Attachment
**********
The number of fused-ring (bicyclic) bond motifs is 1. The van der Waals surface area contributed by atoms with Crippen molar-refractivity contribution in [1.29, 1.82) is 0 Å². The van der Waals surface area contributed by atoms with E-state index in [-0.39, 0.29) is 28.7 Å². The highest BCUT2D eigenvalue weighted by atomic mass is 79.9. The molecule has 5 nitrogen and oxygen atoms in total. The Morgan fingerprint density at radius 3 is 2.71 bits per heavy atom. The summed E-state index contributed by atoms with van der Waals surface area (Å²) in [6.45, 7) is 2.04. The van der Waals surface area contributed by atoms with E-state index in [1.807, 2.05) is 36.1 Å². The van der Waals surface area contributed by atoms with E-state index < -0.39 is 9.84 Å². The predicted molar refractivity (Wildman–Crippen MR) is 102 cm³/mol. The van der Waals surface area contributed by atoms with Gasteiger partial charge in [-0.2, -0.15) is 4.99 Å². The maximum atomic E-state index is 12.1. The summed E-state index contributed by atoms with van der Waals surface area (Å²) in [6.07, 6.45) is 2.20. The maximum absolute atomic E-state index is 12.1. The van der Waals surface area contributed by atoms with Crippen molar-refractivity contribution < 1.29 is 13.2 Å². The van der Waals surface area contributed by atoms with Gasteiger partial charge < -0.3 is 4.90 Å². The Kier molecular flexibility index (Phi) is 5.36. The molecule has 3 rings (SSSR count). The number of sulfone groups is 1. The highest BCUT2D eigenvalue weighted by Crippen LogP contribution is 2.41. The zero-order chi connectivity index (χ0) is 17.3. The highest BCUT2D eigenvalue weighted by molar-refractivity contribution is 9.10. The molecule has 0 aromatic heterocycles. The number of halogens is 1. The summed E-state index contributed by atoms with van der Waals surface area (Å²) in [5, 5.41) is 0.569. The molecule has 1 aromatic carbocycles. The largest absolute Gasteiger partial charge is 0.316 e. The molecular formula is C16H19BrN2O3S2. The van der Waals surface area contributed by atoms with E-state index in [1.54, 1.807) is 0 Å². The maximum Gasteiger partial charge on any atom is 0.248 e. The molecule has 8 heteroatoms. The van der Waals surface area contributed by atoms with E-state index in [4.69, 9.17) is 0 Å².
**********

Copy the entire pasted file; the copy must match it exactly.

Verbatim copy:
The number of fused-ring (bicyclic) bond motifs is 1. The van der Waals surface area contributed by atoms with Crippen molar-refractivity contribution in [1.29, 1.82) is 0 Å². The van der Waals surface area contributed by atoms with E-state index in [-0.39, 0.29) is 28.7 Å². The highest BCUT2D eigenvalue weighted by atomic mass is 79.9. The molecule has 5 nitrogen and oxygen atoms in total. The Morgan fingerprint density at radius 3 is 2.71 bits per heavy atom. The summed E-state index contributed by atoms with van der Waals surface area (Å²) in [6.45, 7) is 2.04. The van der Waals surface area contributed by atoms with E-state index in [1.807, 2.05) is 36.1 Å². The van der Waals surface area contributed by atoms with E-state index < -0.39 is 9.84 Å². The predicted molar refractivity (Wildman–Crippen MR) is 102 cm³/mol. The van der Waals surface area contributed by atoms with Gasteiger partial charge in [-0.2, -0.15) is 4.99 Å². The maximum atomic E-state index is 12.1. The summed E-state index contributed by atoms with van der Waals surface area (Å²) in [6.07, 6.45) is 2.20. The maximum absolute atomic E-state index is 12.1. The van der Waals surface area contributed by atoms with Crippen molar-refractivity contribution < 1.29 is 13.2 Å². The van der Waals surface area contributed by atoms with Gasteiger partial charge < -0.3 is 4.90 Å². The Kier molecular flexibility index (Phi) is 5.36. The molecule has 3 rings (SSSR count). The number of sulfone groups is 1. The highest BCUT2D eigenvalue weighted by Crippen LogP contribution is 2.41. The zero-order chi connectivity index (χ0) is 17.3. The highest BCUT2D eigenvalue weighted by molar-refractivity contribution is 9.10. The molecule has 0 aromatic heterocycles. The number of halogens is 1. The summed E-state index contributed by atoms with van der Waals surface area (Å²) in [5, 5.41) is 0.569. The molecule has 1 aromatic carbocycles. The largest absolute Gasteiger partial charge is 0.316 e. The molecular formula is C16H19BrN2O3S2. The van der Waals surface area contributed by atoms with E-state index in [1.54, 1.807) is 0 Å². The maximum Gasteiger partial charge on any atom is 0.248 e. The molecule has 8 heteroatoms. The van der Waals surface area contributed by atoms with E-state index in [4.69, 9.17) is 0 Å².